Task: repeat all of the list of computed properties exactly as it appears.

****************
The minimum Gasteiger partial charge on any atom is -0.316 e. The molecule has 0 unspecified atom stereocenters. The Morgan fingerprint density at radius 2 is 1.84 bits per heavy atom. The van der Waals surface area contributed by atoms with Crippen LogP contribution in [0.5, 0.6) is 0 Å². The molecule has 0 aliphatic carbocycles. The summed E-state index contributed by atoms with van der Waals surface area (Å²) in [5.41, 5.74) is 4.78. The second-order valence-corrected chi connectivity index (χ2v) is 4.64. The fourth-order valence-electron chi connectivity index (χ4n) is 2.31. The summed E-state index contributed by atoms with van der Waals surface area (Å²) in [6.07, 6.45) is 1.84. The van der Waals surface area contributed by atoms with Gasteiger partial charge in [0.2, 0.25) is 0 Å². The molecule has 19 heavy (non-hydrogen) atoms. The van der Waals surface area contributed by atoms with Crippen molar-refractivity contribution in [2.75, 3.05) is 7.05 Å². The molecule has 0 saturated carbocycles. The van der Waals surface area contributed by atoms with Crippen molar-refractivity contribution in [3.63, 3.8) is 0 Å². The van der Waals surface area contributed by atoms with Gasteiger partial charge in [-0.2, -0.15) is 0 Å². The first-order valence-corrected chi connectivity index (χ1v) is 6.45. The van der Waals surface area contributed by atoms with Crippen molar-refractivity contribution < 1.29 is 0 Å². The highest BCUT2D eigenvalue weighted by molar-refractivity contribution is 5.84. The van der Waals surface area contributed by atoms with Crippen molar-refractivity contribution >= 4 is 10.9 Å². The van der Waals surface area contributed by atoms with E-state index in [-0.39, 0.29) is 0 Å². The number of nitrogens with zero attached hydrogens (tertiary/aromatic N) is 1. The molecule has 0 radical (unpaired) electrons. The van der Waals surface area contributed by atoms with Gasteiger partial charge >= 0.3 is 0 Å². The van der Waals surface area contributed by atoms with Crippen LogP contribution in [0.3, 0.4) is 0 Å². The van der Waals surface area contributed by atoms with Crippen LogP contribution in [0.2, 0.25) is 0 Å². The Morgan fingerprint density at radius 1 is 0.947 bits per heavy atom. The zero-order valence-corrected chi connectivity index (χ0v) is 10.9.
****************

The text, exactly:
The minimum Gasteiger partial charge on any atom is -0.316 e. The molecule has 0 unspecified atom stereocenters. The Morgan fingerprint density at radius 2 is 1.84 bits per heavy atom. The van der Waals surface area contributed by atoms with Crippen LogP contribution in [0.5, 0.6) is 0 Å². The molecule has 0 aliphatic carbocycles. The summed E-state index contributed by atoms with van der Waals surface area (Å²) in [5.41, 5.74) is 4.78. The second-order valence-corrected chi connectivity index (χ2v) is 4.64. The fourth-order valence-electron chi connectivity index (χ4n) is 2.31. The summed E-state index contributed by atoms with van der Waals surface area (Å²) in [6.07, 6.45) is 1.84. The van der Waals surface area contributed by atoms with Gasteiger partial charge in [0.2, 0.25) is 0 Å². The molecule has 19 heavy (non-hydrogen) atoms. The van der Waals surface area contributed by atoms with Crippen molar-refractivity contribution in [2.75, 3.05) is 7.05 Å². The molecule has 0 saturated carbocycles. The van der Waals surface area contributed by atoms with Crippen molar-refractivity contribution in [3.63, 3.8) is 0 Å². The van der Waals surface area contributed by atoms with Gasteiger partial charge in [-0.2, -0.15) is 0 Å². The first-order valence-corrected chi connectivity index (χ1v) is 6.45. The van der Waals surface area contributed by atoms with Crippen molar-refractivity contribution < 1.29 is 0 Å². The highest BCUT2D eigenvalue weighted by molar-refractivity contribution is 5.84. The van der Waals surface area contributed by atoms with Crippen molar-refractivity contribution >= 4 is 10.9 Å². The van der Waals surface area contributed by atoms with E-state index in [-0.39, 0.29) is 0 Å². The number of nitrogens with zero attached hydrogens (tertiary/aromatic N) is 1. The molecule has 0 radical (unpaired) electrons. The van der Waals surface area contributed by atoms with Gasteiger partial charge >= 0.3 is 0 Å². The van der Waals surface area contributed by atoms with Crippen LogP contribution in [0.3, 0.4) is 0 Å². The van der Waals surface area contributed by atoms with Crippen LogP contribution in [0.2, 0.25) is 0 Å². The Morgan fingerprint density at radius 1 is 0.947 bits per heavy atom. The zero-order valence-corrected chi connectivity index (χ0v) is 10.9.